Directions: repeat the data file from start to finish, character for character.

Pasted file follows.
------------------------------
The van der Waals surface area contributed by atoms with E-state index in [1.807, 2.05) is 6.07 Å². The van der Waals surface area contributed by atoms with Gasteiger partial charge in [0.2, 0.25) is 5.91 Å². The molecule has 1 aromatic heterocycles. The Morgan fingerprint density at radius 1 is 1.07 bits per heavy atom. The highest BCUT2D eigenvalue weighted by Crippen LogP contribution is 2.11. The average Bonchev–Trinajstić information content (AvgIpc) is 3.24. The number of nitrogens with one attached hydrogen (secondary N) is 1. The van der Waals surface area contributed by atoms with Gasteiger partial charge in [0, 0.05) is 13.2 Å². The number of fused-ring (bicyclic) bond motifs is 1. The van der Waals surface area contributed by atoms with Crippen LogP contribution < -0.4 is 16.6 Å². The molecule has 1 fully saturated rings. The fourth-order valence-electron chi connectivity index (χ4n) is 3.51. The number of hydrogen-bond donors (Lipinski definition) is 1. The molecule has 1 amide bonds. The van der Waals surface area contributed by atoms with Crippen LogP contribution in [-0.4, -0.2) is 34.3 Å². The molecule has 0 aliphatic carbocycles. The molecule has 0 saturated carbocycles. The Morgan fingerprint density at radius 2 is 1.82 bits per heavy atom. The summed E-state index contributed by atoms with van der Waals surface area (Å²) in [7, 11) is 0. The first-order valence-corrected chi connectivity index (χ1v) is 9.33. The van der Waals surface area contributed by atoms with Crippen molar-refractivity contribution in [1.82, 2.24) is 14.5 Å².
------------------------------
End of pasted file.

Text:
The van der Waals surface area contributed by atoms with E-state index in [1.807, 2.05) is 6.07 Å². The van der Waals surface area contributed by atoms with Gasteiger partial charge in [0.2, 0.25) is 5.91 Å². The molecule has 1 aromatic heterocycles. The Morgan fingerprint density at radius 1 is 1.07 bits per heavy atom. The highest BCUT2D eigenvalue weighted by Crippen LogP contribution is 2.11. The average Bonchev–Trinajstić information content (AvgIpc) is 3.24. The number of nitrogens with one attached hydrogen (secondary N) is 1. The van der Waals surface area contributed by atoms with Gasteiger partial charge in [0, 0.05) is 13.2 Å². The number of fused-ring (bicyclic) bond motifs is 1. The van der Waals surface area contributed by atoms with Crippen LogP contribution < -0.4 is 16.6 Å². The molecule has 1 fully saturated rings. The fourth-order valence-electron chi connectivity index (χ4n) is 3.51. The number of hydrogen-bond donors (Lipinski definition) is 1. The molecule has 1 amide bonds. The van der Waals surface area contributed by atoms with Crippen LogP contribution in [-0.4, -0.2) is 34.3 Å². The molecule has 0 aliphatic carbocycles. The molecule has 0 saturated carbocycles. The Morgan fingerprint density at radius 2 is 1.82 bits per heavy atom. The summed E-state index contributed by atoms with van der Waals surface area (Å²) in [7, 11) is 0. The first-order valence-corrected chi connectivity index (χ1v) is 9.33. The van der Waals surface area contributed by atoms with Crippen molar-refractivity contribution in [1.82, 2.24) is 14.5 Å².